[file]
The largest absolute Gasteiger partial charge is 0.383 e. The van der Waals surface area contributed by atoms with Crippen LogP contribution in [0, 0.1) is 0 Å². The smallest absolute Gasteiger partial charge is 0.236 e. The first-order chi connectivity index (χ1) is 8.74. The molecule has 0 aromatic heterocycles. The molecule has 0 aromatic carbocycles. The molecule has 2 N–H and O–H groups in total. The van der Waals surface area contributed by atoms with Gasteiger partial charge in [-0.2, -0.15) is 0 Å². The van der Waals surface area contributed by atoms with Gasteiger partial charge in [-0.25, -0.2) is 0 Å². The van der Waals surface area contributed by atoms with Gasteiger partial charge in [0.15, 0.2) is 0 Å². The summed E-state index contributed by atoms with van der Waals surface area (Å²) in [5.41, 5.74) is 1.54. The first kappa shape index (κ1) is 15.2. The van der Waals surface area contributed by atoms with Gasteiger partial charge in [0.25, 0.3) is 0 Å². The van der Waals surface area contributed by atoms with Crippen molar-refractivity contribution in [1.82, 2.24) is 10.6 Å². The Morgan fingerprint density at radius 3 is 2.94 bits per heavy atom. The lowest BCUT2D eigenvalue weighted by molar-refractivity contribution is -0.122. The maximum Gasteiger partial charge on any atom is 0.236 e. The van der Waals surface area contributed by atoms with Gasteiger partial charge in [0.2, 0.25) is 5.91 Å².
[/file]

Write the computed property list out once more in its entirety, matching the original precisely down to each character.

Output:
The largest absolute Gasteiger partial charge is 0.383 e. The van der Waals surface area contributed by atoms with Crippen LogP contribution in [0, 0.1) is 0 Å². The smallest absolute Gasteiger partial charge is 0.236 e. The first-order chi connectivity index (χ1) is 8.74. The molecule has 0 aromatic heterocycles. The molecule has 0 aromatic carbocycles. The molecule has 2 N–H and O–H groups in total. The van der Waals surface area contributed by atoms with Gasteiger partial charge in [-0.2, -0.15) is 0 Å². The van der Waals surface area contributed by atoms with Gasteiger partial charge in [-0.25, -0.2) is 0 Å². The van der Waals surface area contributed by atoms with Gasteiger partial charge in [0.15, 0.2) is 0 Å². The summed E-state index contributed by atoms with van der Waals surface area (Å²) in [5.41, 5.74) is 1.54. The first kappa shape index (κ1) is 15.2. The van der Waals surface area contributed by atoms with Gasteiger partial charge in [0.25, 0.3) is 0 Å². The van der Waals surface area contributed by atoms with Crippen molar-refractivity contribution in [1.82, 2.24) is 10.6 Å². The Morgan fingerprint density at radius 3 is 2.94 bits per heavy atom. The lowest BCUT2D eigenvalue weighted by molar-refractivity contribution is -0.122. The maximum Gasteiger partial charge on any atom is 0.236 e. The van der Waals surface area contributed by atoms with Gasteiger partial charge in [0.2, 0.25) is 5.91 Å².